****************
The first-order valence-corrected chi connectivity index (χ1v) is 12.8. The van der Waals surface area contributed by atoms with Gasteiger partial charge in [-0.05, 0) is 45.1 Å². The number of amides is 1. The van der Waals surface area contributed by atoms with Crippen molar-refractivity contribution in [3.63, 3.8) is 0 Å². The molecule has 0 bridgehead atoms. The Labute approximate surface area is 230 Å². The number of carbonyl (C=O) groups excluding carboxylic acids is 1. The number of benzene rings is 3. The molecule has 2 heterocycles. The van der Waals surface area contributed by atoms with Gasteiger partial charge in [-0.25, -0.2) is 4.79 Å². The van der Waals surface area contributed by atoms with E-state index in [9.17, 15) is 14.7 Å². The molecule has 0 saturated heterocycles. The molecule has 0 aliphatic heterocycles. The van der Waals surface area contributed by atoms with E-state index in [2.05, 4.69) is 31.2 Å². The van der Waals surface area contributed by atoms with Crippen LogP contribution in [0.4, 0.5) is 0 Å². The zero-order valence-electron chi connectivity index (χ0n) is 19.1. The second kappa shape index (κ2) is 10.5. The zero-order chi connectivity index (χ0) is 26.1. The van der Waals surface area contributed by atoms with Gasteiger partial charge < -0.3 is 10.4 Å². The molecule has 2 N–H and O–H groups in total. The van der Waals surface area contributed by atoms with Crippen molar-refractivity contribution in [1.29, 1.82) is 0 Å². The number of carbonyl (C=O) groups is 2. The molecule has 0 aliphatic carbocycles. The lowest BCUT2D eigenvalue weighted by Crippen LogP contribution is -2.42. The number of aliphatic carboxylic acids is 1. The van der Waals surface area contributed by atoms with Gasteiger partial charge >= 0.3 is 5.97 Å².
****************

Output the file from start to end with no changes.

The first-order valence-corrected chi connectivity index (χ1v) is 12.8. The van der Waals surface area contributed by atoms with Gasteiger partial charge in [-0.05, 0) is 45.1 Å². The number of amides is 1. The van der Waals surface area contributed by atoms with Crippen molar-refractivity contribution in [3.63, 3.8) is 0 Å². The molecule has 0 bridgehead atoms. The Labute approximate surface area is 230 Å². The number of carbonyl (C=O) groups excluding carboxylic acids is 1. The number of benzene rings is 3. The molecule has 2 heterocycles. The van der Waals surface area contributed by atoms with Gasteiger partial charge in [-0.25, -0.2) is 4.79 Å². The van der Waals surface area contributed by atoms with E-state index in [9.17, 15) is 14.7 Å². The molecule has 0 saturated heterocycles. The molecule has 0 aliphatic heterocycles. The van der Waals surface area contributed by atoms with E-state index in [2.05, 4.69) is 31.2 Å². The van der Waals surface area contributed by atoms with Crippen LogP contribution in [0.4, 0.5) is 0 Å². The zero-order valence-electron chi connectivity index (χ0n) is 19.1. The second kappa shape index (κ2) is 10.5. The zero-order chi connectivity index (χ0) is 26.1. The van der Waals surface area contributed by atoms with Gasteiger partial charge < -0.3 is 10.4 Å². The molecule has 2 N–H and O–H groups in total. The van der Waals surface area contributed by atoms with Crippen molar-refractivity contribution in [1.29, 1.82) is 0 Å². The number of carbonyl (C=O) groups is 2. The molecule has 0 aliphatic carbocycles. The lowest BCUT2D eigenvalue weighted by Crippen LogP contribution is -2.42. The number of aliphatic carboxylic acids is 1. The van der Waals surface area contributed by atoms with Gasteiger partial charge >= 0.3 is 5.97 Å².